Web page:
Bread Is for Eating
Could there be any better guarantee for success than a promise
directly from Hashem? Undoubtedly not. If you are fortunate enough to
get such a promise, you can “take it straight to the bank” - and you don’t
have to wait for it to clear! But strangely enough, that is not what
happens in this week’s parshah.
After he leaves his father’s house, Jacob has his celebrated dream
in which he has a prophetic vision of a ladder reaching up to the sky.
Hashem appears to him and tells him, “Behold, I am with you, and I
shall protect you wherever you go, and I shall return you to this land.”
The promise is explicit. And yet, when Jacob awakes he asks Hashem
to provide him with “bread to eat and clothes to wear” and that he return
to his “father’s house in peace.”
Why did Jacob find it necessary to make these requests after
Hashem had just promised to protect him and return him in safety?
Doesn’t Hashem’s protection include the basic necessities of life, such
as food and clothing? Furthermore, what did Jacob mean by “bread to
eat” and “clothes to wear”? For what other purpose could the food and
clothes have been used?
To answer these questions, we must first consider the
overwhelming concerns that occupied Jacob’s mind at this critical time
in his life. Jacob was leaving his father’s house because his life was
threatened by Esau. At the same time, however, he was exposing
himself to a different kind of threat. His father’s house was a secluded
island of spirituality, far removed from the bustle and temptations of the
secular world. In this environment, Jacob had flourished and grown to
be a worthy successor to Abraham and Isaac.
But now he was going to the house of Laban, where he would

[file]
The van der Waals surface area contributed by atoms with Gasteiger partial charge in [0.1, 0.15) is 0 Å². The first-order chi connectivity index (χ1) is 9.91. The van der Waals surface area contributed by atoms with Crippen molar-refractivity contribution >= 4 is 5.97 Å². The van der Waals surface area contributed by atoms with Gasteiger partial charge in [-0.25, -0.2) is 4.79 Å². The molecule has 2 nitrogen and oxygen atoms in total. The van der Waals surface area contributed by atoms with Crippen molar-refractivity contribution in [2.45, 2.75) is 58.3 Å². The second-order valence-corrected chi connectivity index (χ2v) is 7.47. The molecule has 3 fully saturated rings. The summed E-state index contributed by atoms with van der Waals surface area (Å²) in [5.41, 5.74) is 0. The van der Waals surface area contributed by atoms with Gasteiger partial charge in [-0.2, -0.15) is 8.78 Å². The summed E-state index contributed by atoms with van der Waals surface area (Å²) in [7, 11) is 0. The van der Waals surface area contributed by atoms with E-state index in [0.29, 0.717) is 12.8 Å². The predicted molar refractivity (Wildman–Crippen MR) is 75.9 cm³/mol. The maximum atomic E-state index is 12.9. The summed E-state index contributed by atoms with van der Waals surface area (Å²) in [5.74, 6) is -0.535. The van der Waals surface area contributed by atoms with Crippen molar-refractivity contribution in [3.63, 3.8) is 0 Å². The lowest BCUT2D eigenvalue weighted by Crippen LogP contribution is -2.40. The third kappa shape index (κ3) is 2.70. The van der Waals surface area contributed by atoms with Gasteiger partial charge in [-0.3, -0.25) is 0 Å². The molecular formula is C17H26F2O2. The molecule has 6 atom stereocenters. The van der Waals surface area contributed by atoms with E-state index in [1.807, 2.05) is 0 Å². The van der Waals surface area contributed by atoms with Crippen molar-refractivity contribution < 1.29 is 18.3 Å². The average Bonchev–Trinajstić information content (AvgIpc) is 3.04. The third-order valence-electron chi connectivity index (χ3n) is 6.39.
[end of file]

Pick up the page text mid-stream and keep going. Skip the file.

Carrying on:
come into close contact with deceit, temptation and greed. How would
he be affected? Would he be able to maintain the high level of personal
excellence he had achieved in the cocoon of his father’s house? Would
he become caught up in the pursuit of riches? Would he exchange the
accumulation of wisdom for the accumulation of wealth?
This is what Jacob feared, and this was behind his request to
Hashem. He prayed that in his encounter with materialism he should
never lose sight of the true purpose of the material world. Bread is for
eating, and clothes are for wearing. They are not to be valued for
themselves and accumulated and hoarded until they become the very
purpose of life. Jacob prayed that he would remain focused on the true
values of life. He prayed that he would return to his father’s house “at
peace” with himself, protected physically but also complete spiritually.
He prayed that the Jacob who returned would not be a different Jacob
from the one who had left.
A wealthy man from a distant land once came to visit a venerated
sage. The sage’s house was a simple, dilapidated hut. The interior was
even shoddier. The sage was sitting at a table made of rough-hewn
logs. None of the chairs matched each other, and the tablecloth was
The sage greeted him kindly and pointed to a chair. “Please sit
The wealthy visitor gingerly tested the chair and sat down. He
seemed surprised that it did not collapse under his weight.
“I don’t understand,” he said. “How can a great and famous person
like you have furniture like this? Why don’t you have real furniture?”
The sage smiled. “Tell me, my good friend, do you have good
“Of course, I do. It’s actually quite elegant - and solid like a rock.”
“I see. And where is this furniture? Do you have it with you?”
“With me? You must be joking! Don’t you know that I’m traveling?
You don’t take furniture along when you’re only passing through!”
“You certainly don’t,” said the sage. “Well, you see, I am also only
passing through. I’m going to be here in this world for a limited time
only. Just like you, I don’t need furniture when I’m passing through.”
We are all passing through this world, on our way to a far better
place. Like our forefather Jacob, we should not allow ourselves to be
taken in by the illusions of materialism. We should always remember
that “bread is for eating and clothes are for wearing,” If we are fortunate
enough to be blessed with affluence, we should not view the
accumulation of wealth as an end in itself. Rather, we should use the
freedom and expansiveness that wealth provides as a means to achieve
continuous personal growth. In this way, we can enjoy material
satisfaction in this world while we accumulate spiritual wealth for the
continuation of our journey toward eternal life.
Text Copyright © 2006 by Rabbi Naftali Reich and Torah.org.
Rabbi Reich is on the faculty of the Ohr Somayach Tanebaum Education Center.